In 2017, Michigan’s seat belt usage rate was 94 percent, state officials said. The national seat belt usage rate last year was 89.7 percent.
“Our ultimate goal is 100 percent compliance with the state’s seat belt law — this Memorial Day holiday weekend and throughout the year,” said Michael L. Prince, director of the Michigan Office of Highway Safety Planning. “Not only is buckling up the law, but it also saves lives. It’s important that everyone remembers — front-seat and back-seat passengers, children and adults — to buckle up every time, on every trip.”
Last Memorial Day, 10 people died in traffic crashes over the holiday period in Michigan. In 2017, 198 people who died in traffic crashes in Michigan were not wearing their seat belts. Buckling up can reduce the risk of serious injury or death in a crash by 45 percent.
“As a surgeon at a Level 1 trauma center, we unfortunately see some of the most devastating injuries after a crash,” said Dr. Charles Gibson at Spectrum Health Butterworth Hospital in Grand Rapids. “There is a marked increase in the severity of injury to our patients who were not wearing their seat belts when they have arrived at our facility. Even at a moderate rate of speed, when a vehicle comes to an abrupt stop after a collision, the amount of energy transmitted can be significant and can cause major injuries. For that reason, it is important to wear a seat belt every time you get in a car.”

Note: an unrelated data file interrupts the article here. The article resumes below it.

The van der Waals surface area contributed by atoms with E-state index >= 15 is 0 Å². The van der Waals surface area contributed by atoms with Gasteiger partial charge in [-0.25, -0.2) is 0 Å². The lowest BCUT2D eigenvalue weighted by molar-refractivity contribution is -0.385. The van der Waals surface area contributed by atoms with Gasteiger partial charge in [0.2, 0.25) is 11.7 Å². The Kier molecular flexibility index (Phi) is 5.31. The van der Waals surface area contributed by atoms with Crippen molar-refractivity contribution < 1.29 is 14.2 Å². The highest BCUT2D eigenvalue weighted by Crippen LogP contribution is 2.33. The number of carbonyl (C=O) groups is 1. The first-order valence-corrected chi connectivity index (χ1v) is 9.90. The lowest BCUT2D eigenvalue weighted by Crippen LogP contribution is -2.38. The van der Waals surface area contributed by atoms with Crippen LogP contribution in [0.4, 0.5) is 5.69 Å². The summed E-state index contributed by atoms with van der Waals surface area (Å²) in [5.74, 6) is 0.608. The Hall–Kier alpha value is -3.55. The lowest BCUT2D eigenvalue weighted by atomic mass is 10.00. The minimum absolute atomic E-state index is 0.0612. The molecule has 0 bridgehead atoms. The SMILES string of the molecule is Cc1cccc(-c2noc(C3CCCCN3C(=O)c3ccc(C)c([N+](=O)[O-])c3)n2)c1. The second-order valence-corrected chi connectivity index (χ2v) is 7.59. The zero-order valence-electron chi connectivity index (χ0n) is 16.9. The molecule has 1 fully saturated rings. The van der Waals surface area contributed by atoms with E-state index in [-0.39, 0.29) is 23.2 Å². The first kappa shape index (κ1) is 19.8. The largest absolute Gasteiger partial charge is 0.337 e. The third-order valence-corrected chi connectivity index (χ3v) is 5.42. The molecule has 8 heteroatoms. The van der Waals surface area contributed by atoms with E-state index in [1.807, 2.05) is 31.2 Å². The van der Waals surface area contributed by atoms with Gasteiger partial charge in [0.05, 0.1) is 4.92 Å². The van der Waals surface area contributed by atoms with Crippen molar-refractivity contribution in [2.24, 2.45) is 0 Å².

Michigan law requires drivers, front-seat passengers and passengers ages 15 and younger in any seating position to be buckled up. The fine and associated costs for not wearing a seat belt is $65. Children must be in a car seat or booster seat until they are age 8 or 4 feet, 9 inches tall. Children younger than 4 must be in the back seat.